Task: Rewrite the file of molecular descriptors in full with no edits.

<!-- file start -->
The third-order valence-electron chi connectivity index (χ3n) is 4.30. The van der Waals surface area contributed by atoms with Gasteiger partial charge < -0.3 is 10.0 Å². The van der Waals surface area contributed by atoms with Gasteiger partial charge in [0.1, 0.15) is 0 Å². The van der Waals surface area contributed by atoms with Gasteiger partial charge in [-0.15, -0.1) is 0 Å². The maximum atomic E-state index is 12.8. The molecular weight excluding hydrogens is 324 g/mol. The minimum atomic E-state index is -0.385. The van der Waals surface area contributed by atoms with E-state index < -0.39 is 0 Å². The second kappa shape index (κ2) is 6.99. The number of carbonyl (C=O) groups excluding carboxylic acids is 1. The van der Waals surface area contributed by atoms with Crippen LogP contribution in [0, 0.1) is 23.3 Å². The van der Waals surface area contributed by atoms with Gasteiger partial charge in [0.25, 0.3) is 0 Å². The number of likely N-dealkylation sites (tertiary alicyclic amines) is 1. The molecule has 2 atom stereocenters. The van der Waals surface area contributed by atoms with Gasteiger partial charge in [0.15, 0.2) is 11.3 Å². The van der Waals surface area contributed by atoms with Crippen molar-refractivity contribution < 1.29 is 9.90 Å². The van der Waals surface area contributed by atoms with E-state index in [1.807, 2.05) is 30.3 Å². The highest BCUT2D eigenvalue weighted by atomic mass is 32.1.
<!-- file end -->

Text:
The third-order valence-electron chi connectivity index (χ3n) is 4.30. The van der Waals surface area contributed by atoms with Gasteiger partial charge < -0.3 is 10.0 Å². The van der Waals surface area contributed by atoms with Gasteiger partial charge in [0.1, 0.15) is 0 Å². The van der Waals surface area contributed by atoms with Gasteiger partial charge in [-0.15, -0.1) is 0 Å². The maximum atomic E-state index is 12.8. The molecular weight excluding hydrogens is 324 g/mol. The minimum atomic E-state index is -0.385. The van der Waals surface area contributed by atoms with E-state index < -0.39 is 0 Å². The second kappa shape index (κ2) is 6.99. The number of carbonyl (C=O) groups excluding carboxylic acids is 1. The van der Waals surface area contributed by atoms with Crippen LogP contribution in [0, 0.1) is 23.3 Å². The van der Waals surface area contributed by atoms with Gasteiger partial charge in [0.25, 0.3) is 0 Å². The number of likely N-dealkylation sites (tertiary alicyclic amines) is 1. The molecule has 2 atom stereocenters. The van der Waals surface area contributed by atoms with Gasteiger partial charge in [0.15, 0.2) is 11.3 Å². The van der Waals surface area contributed by atoms with Crippen molar-refractivity contribution < 1.29 is 9.90 Å². The van der Waals surface area contributed by atoms with E-state index in [1.807, 2.05) is 30.3 Å². The highest BCUT2D eigenvalue weighted by atomic mass is 32.1.